An Almond Hedgehog from the Inntalkochbuch

You know that song? Anyway, ‘hedgehogs’ were a popular thing in medieval culinary display, very likely because they look cute, but are basic and thus not difficult to produce even for non-artistic cooks. The Inntalkochbuch presents a fairly pedestrian recipe with many parallels.

<<41>> Ein igel von mandel

A hedgehog of almond(s)

Throw well ground almonds (or almond milk – the word used is an uncountable noun) into a clean pot and stir it well with a small stick. Then pour it out onto a cloth so that it lies enpar (on top?) and let it drain so that it becomes dry. Strew it with sugar and take quartered almonds that are colored red with saffron, and stick it with them like (the spines of) a hedgehog. Pour thick almond milk over it and serve it on a platter.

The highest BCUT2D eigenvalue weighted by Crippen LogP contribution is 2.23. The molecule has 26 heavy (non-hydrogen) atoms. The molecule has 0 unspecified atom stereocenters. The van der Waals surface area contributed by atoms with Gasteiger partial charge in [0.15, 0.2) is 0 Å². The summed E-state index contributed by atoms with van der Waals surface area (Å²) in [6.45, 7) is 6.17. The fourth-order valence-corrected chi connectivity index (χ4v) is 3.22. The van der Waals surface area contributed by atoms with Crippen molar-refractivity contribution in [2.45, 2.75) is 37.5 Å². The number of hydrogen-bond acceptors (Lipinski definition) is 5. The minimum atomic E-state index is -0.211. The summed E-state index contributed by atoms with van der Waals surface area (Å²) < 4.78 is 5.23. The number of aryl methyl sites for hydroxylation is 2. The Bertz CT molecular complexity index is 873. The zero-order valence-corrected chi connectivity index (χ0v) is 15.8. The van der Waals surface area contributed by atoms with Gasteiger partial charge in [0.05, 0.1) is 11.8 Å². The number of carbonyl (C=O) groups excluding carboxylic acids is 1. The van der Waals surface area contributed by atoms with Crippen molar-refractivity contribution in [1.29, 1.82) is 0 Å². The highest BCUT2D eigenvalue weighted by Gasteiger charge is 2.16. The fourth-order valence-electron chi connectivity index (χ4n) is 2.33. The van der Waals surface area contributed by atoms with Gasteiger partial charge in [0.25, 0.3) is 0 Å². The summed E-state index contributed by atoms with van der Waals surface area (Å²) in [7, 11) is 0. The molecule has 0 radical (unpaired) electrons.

There are some questions left open, but the basics are clear: The body of the ‘hedgehog’ is shaped from a mass of ground almonds (and presumably sugar). Then, slivered almonds are added as spines. Serving it in almond milk is an unusual idea, that was more commonly done with almond ‘cheeses’, but it is not very far-fetched.

The Inntalkochbuch is from a monastic library in Bavaria’s Inntal region (the Inn is a tributary of the Danube), dating to the late 15th/early 16th century. It is written in Upper German and strongly reflects local culinary traditions, though some of its recipes are commonplaces found elsewhere.

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